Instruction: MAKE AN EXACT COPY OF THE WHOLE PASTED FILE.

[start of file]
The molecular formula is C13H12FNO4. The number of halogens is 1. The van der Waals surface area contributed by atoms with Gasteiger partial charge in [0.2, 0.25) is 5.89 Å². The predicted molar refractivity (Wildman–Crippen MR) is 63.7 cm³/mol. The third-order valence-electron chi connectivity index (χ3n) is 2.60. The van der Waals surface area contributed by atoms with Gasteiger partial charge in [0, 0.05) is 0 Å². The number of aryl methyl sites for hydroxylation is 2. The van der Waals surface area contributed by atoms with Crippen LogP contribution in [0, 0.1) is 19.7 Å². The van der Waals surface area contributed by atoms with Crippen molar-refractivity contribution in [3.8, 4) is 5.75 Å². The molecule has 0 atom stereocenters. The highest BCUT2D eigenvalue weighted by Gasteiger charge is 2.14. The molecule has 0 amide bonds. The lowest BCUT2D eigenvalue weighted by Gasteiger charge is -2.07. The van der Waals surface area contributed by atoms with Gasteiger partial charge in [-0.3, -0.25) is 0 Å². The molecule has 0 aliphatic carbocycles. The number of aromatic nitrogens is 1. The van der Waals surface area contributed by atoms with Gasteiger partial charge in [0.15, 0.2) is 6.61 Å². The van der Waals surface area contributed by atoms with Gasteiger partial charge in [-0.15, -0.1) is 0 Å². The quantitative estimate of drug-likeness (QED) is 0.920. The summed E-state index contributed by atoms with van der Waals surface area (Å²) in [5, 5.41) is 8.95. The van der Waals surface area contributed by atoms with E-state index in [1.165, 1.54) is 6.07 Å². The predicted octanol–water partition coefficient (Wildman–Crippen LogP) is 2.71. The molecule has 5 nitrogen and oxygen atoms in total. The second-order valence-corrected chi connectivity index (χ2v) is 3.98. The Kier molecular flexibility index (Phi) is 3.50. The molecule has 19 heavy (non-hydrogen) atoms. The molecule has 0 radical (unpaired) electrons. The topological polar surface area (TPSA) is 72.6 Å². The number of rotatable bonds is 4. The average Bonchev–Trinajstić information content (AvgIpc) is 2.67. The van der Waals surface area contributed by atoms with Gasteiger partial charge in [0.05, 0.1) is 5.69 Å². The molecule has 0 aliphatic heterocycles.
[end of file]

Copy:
The molecular formula is C13H12FNO4. The number of halogens is 1. The van der Waals surface area contributed by atoms with Gasteiger partial charge in [0.2, 0.25) is 5.89 Å². The predicted molar refractivity (Wildman–Crippen MR) is 63.7 cm³/mol. The third-order valence-electron chi connectivity index (χ3n) is 2.60. The van der Waals surface area contributed by atoms with Gasteiger partial charge in [0, 0.05) is 0 Å². The number of aryl methyl sites for hydroxylation is 2. The van der Waals surface area contributed by atoms with Crippen LogP contribution in [0, 0.1) is 19.7 Å². The van der Waals surface area contributed by atoms with Crippen molar-refractivity contribution in [3.8, 4) is 5.75 Å². The molecule has 0 atom stereocenters. The highest BCUT2D eigenvalue weighted by Gasteiger charge is 2.14. The molecule has 0 amide bonds. The lowest BCUT2D eigenvalue weighted by Gasteiger charge is -2.07. The van der Waals surface area contributed by atoms with Gasteiger partial charge in [-0.3, -0.25) is 0 Å². The molecule has 0 aliphatic carbocycles. The number of aromatic nitrogens is 1. The van der Waals surface area contributed by atoms with Gasteiger partial charge in [0.15, 0.2) is 6.61 Å². The van der Waals surface area contributed by atoms with Gasteiger partial charge in [-0.15, -0.1) is 0 Å². The quantitative estimate of drug-likeness (QED) is 0.920. The summed E-state index contributed by atoms with van der Waals surface area (Å²) in [5, 5.41) is 8.95. The van der Waals surface area contributed by atoms with E-state index in [1.165, 1.54) is 6.07 Å². The predicted octanol–water partition coefficient (Wildman–Crippen LogP) is 2.71. The molecule has 5 nitrogen and oxygen atoms in total. The second-order valence-corrected chi connectivity index (χ2v) is 3.98. The Kier molecular flexibility index (Phi) is 3.50. The molecule has 19 heavy (non-hydrogen) atoms. The molecule has 0 radical (unpaired) electrons. The topological polar surface area (TPSA) is 72.6 Å². The number of rotatable bonds is 4. The average Bonchev–Trinajstić information content (AvgIpc) is 2.67. The van der Waals surface area contributed by atoms with Gasteiger partial charge in [0.05, 0.1) is 5.69 Å². The molecule has 0 aliphatic heterocycles.